Big Interview: Jacqueline Gold, CEO, Ann Summers on Brexit

"I can't think of one thing about our membership of the EU that has impacted negatively on my business," Jacqueline Gold, CEO of Ann Summers, tells Essential Retail. "I only see it as a positive and it really scares me in terms of our growth plans that we would be going back down that road."

Gold describes how during the infancy of the Union, Ann Summers tried to take its party planning business into Germany. "We had to pull out," explains Gold. "There was just too much red tape and too many barriers. This would be taking us back to those days, and I know first hand what it was like."

A vocal Conservative businesswoman, Gold admits the Brexit debate is an emotive subject for the British people.

"There aren't many things David Cameron and Jeremy Corbyn agree on, and here are two leaders we have voted in, and they and both of their chancellors are saying it would be detrimental to leave, so why aren't we listening?" she asks.

"But I think it's important for business, jobs, growth and the economy," she says, noting how the country is finally in a stronger position financially. "Why would we jeopardise that and plummet into the unknown."

Gold says the retail industry is already witnessing a dip in consumer confidence ahead of the referendum.

"Off the back of the recession, of course it takes time for the consumer confidence to grow again, and we're already seeing the period of uncertainly affecting our customer, who is not converting like they used to," explains Gold, who says Ann Summers is in the top third of performing stores on the high street. "That would only be worsened if we came out. And even the Vote to Leave Campaign acknowledges a period of negative impact to business and the economy."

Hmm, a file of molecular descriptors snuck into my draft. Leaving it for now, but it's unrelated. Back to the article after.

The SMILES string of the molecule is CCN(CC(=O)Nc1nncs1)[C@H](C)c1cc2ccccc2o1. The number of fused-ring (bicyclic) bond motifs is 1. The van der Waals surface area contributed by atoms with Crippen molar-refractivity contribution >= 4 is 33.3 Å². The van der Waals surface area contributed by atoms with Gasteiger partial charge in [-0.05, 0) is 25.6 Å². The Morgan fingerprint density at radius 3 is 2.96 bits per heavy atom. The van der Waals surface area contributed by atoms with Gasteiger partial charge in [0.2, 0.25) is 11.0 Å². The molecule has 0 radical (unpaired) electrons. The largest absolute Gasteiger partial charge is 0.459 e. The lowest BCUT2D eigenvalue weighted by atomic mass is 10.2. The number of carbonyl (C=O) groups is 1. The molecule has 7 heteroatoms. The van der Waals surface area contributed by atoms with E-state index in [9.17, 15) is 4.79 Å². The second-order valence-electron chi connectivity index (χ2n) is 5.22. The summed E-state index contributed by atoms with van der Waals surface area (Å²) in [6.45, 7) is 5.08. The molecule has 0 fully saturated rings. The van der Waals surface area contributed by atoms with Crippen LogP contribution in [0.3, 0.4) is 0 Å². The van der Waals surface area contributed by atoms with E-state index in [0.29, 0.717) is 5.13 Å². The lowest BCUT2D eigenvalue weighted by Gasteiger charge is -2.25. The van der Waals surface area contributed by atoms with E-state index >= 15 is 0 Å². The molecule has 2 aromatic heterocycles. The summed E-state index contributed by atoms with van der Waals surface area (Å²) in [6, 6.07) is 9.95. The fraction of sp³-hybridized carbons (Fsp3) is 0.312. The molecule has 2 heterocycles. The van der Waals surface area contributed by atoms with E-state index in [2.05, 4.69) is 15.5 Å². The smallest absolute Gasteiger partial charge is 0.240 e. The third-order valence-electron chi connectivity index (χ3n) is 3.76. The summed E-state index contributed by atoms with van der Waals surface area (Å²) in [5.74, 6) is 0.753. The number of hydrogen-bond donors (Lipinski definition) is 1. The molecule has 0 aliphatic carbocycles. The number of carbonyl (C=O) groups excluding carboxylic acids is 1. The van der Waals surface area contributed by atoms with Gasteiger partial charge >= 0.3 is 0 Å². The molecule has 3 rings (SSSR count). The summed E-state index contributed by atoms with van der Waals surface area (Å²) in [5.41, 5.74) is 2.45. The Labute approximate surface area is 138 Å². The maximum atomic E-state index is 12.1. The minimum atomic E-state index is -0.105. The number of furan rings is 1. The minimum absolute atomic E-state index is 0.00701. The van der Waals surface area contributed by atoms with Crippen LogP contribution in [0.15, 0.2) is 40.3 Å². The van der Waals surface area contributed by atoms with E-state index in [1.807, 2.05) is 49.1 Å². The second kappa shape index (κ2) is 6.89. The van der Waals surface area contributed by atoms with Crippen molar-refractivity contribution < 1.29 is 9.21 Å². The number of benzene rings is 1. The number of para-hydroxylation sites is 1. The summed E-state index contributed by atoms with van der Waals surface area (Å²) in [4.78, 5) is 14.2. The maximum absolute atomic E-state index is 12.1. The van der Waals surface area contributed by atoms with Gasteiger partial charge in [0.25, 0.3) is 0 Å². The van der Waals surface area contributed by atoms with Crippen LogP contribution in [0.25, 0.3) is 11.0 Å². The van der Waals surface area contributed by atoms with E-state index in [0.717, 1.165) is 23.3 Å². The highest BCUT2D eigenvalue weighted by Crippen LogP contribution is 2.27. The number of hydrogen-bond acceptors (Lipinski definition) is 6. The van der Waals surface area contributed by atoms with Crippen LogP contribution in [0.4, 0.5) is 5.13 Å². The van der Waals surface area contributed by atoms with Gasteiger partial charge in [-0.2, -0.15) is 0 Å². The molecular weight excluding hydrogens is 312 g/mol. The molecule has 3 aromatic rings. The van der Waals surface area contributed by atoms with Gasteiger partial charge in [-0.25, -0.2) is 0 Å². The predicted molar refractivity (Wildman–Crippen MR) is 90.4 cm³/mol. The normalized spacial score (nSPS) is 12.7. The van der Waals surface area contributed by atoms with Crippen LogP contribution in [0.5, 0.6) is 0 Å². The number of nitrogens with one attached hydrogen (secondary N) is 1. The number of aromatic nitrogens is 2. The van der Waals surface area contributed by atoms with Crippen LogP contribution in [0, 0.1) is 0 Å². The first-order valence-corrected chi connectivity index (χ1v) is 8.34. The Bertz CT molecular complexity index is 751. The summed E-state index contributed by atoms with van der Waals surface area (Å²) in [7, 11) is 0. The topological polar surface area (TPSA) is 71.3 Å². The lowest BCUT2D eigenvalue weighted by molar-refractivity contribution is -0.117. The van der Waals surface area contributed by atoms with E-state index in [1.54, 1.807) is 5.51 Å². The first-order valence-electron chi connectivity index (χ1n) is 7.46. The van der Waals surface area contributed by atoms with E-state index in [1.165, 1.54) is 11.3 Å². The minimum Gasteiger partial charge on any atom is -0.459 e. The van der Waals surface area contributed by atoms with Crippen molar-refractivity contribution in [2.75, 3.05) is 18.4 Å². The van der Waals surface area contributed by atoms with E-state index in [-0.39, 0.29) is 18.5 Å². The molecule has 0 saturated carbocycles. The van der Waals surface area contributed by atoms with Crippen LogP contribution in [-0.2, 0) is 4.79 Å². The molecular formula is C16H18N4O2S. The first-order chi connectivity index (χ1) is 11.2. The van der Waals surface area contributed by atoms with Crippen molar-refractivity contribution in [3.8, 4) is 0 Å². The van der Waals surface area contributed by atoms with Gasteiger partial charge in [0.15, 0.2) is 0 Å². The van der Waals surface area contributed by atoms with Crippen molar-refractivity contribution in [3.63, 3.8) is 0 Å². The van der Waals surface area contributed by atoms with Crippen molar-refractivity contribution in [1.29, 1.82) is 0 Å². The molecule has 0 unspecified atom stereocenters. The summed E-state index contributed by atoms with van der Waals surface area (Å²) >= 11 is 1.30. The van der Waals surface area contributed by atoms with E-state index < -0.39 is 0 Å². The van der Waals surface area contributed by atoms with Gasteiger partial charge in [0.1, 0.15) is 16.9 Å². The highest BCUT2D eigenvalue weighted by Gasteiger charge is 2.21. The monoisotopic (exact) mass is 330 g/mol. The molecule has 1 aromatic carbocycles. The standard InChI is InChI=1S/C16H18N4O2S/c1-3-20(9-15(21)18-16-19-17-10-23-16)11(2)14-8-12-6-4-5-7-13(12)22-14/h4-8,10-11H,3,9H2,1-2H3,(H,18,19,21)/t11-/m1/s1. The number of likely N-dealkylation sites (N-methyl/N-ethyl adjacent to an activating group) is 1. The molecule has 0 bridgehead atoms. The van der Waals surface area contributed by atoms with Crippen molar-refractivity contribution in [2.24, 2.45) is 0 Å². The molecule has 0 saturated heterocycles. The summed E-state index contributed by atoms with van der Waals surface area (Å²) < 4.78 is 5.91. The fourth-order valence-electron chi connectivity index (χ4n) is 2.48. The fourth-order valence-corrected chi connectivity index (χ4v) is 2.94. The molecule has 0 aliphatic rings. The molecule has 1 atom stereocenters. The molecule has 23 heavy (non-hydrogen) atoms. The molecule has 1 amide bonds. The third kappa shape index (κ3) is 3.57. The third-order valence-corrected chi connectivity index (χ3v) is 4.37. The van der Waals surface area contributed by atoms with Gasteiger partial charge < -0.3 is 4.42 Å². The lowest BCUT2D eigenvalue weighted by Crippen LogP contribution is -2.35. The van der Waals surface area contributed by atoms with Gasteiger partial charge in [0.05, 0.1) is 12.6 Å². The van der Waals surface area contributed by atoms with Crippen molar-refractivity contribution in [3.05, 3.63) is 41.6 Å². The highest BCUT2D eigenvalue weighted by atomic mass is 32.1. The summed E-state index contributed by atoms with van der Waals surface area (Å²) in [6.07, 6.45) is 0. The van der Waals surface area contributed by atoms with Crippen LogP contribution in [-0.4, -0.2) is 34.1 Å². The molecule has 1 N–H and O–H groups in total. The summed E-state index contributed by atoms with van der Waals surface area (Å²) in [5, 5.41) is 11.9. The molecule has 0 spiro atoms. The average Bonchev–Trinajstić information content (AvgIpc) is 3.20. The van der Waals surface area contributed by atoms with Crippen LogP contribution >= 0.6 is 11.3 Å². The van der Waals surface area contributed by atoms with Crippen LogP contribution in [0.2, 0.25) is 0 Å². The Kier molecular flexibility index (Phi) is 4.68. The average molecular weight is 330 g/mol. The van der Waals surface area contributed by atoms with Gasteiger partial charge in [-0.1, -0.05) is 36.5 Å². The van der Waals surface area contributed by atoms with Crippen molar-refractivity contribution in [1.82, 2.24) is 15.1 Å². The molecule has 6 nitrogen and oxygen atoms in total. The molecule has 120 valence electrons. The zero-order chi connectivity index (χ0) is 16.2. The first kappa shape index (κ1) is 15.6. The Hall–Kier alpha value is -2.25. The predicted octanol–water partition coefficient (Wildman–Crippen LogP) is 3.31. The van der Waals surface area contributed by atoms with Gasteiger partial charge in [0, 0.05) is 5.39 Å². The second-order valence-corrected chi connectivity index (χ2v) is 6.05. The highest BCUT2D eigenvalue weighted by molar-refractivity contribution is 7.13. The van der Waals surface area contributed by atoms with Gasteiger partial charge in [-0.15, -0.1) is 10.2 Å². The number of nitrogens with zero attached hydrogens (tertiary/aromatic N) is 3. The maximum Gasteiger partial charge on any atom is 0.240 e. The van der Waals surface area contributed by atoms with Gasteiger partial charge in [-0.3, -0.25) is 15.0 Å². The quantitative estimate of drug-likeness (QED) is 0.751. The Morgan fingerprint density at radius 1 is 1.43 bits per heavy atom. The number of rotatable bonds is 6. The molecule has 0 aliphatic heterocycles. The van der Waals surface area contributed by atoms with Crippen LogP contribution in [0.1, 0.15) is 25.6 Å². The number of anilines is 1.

She says it is only when the economy is strong that the UK can invest in critical services like the NHS, as well as provide better relief for retailers.

She also describes passionately, how improvements for women in the workplace have only occurred in the last couple of decades thanks to Britain's membership of the EU, including prohibiting discrimination, extended maternity pay and making it illegal to sack an employee when she becomes pregnant.

Gold also says leaving the EU would have a detrimental effect on hiring workers at the Ann Summers warehouse and HQ on the edge of London in Croydon.

"Two thirds of our warehouse workers are European, and they've worked for us for years and everybody is paid the same, but we struggle to attract people, for not just lower skilled jobs, but unsocial shift hours. Europeans are very adaptable and willing to work unsociable hours, so it would be devastating for our business to take that pool of talent away."

Gold also believes it would take time to set up international deals to accommodate foreign workers as well as trade deals when selling into Europe online.

"It takes time to build up trust and build up logistics, and it would take years to set up new deals and the workload these changes would make. Our business would be diverted away from trading to excessive amount of admin."

Gold explains: "If we were making a business decision here, you wouldn't be saying 'there's a new idea, I don't know what it's going to turn out like, but I'm going to go down that road with my business'. You wouldn't, would you? That's madness. If you wouldn't do it with your business, why would you do it with you country?

"Britain leads the way in challenging onerous regulations in the EU," she adds. "We need to have our say at that table."

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